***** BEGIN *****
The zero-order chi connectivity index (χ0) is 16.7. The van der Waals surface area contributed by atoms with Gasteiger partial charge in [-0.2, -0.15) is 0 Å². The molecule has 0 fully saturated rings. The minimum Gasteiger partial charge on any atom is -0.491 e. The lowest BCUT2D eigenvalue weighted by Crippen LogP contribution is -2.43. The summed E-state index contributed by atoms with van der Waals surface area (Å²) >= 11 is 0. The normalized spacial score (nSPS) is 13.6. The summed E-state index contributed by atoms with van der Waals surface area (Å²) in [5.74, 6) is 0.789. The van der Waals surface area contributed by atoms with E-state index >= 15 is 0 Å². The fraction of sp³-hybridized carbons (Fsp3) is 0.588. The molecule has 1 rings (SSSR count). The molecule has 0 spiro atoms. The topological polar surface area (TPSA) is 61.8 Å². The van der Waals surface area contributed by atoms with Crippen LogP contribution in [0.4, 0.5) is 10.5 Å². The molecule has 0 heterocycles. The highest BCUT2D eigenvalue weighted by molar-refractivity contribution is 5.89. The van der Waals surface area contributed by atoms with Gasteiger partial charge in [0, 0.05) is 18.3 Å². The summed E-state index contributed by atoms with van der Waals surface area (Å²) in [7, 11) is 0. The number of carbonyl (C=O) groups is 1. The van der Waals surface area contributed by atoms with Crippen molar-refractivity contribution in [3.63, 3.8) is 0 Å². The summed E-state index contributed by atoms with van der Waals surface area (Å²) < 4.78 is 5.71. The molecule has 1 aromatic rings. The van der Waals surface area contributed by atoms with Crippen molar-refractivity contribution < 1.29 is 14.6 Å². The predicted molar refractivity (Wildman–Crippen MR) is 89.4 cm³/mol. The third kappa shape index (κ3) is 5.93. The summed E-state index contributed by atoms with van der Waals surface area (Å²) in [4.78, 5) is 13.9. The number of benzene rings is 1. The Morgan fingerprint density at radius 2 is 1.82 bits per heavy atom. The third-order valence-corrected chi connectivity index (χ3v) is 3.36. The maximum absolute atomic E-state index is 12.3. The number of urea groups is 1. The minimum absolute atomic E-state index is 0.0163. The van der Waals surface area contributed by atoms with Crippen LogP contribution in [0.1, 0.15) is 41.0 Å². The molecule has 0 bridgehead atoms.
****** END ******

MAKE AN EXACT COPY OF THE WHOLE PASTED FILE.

The zero-order chi connectivity index (χ0) is 16.7. The van der Waals surface area contributed by atoms with Gasteiger partial charge in [-0.2, -0.15) is 0 Å². The molecule has 0 fully saturated rings. The minimum Gasteiger partial charge on any atom is -0.491 e. The lowest BCUT2D eigenvalue weighted by Crippen LogP contribution is -2.43. The summed E-state index contributed by atoms with van der Waals surface area (Å²) >= 11 is 0. The normalized spacial score (nSPS) is 13.6. The summed E-state index contributed by atoms with van der Waals surface area (Å²) in [5.74, 6) is 0.789. The van der Waals surface area contributed by atoms with E-state index >= 15 is 0 Å². The fraction of sp³-hybridized carbons (Fsp3) is 0.588. The molecule has 1 rings (SSSR count). The molecule has 0 spiro atoms. The topological polar surface area (TPSA) is 61.8 Å². The van der Waals surface area contributed by atoms with Crippen LogP contribution in [0.4, 0.5) is 10.5 Å². The molecule has 0 heterocycles. The highest BCUT2D eigenvalue weighted by molar-refractivity contribution is 5.89. The van der Waals surface area contributed by atoms with Gasteiger partial charge in [0, 0.05) is 18.3 Å². The summed E-state index contributed by atoms with van der Waals surface area (Å²) in [7, 11) is 0. The number of carbonyl (C=O) groups is 1. The van der Waals surface area contributed by atoms with Crippen molar-refractivity contribution in [3.63, 3.8) is 0 Å². The summed E-state index contributed by atoms with van der Waals surface area (Å²) < 4.78 is 5.71. The molecule has 1 aromatic rings. The van der Waals surface area contributed by atoms with Crippen molar-refractivity contribution < 1.29 is 14.6 Å². The predicted molar refractivity (Wildman–Crippen MR) is 89.4 cm³/mol. The third kappa shape index (κ3) is 5.93. The summed E-state index contributed by atoms with van der Waals surface area (Å²) in [4.78, 5) is 13.9. The number of benzene rings is 1. The Morgan fingerprint density at radius 2 is 1.82 bits per heavy atom. The third-order valence-corrected chi connectivity index (χ3v) is 3.36. The maximum absolute atomic E-state index is 12.3. The number of urea groups is 1. The minimum absolute atomic E-state index is 0.0163. The van der Waals surface area contributed by atoms with Crippen LogP contribution in [0.1, 0.15) is 41.0 Å². The molecule has 0 bridgehead atoms.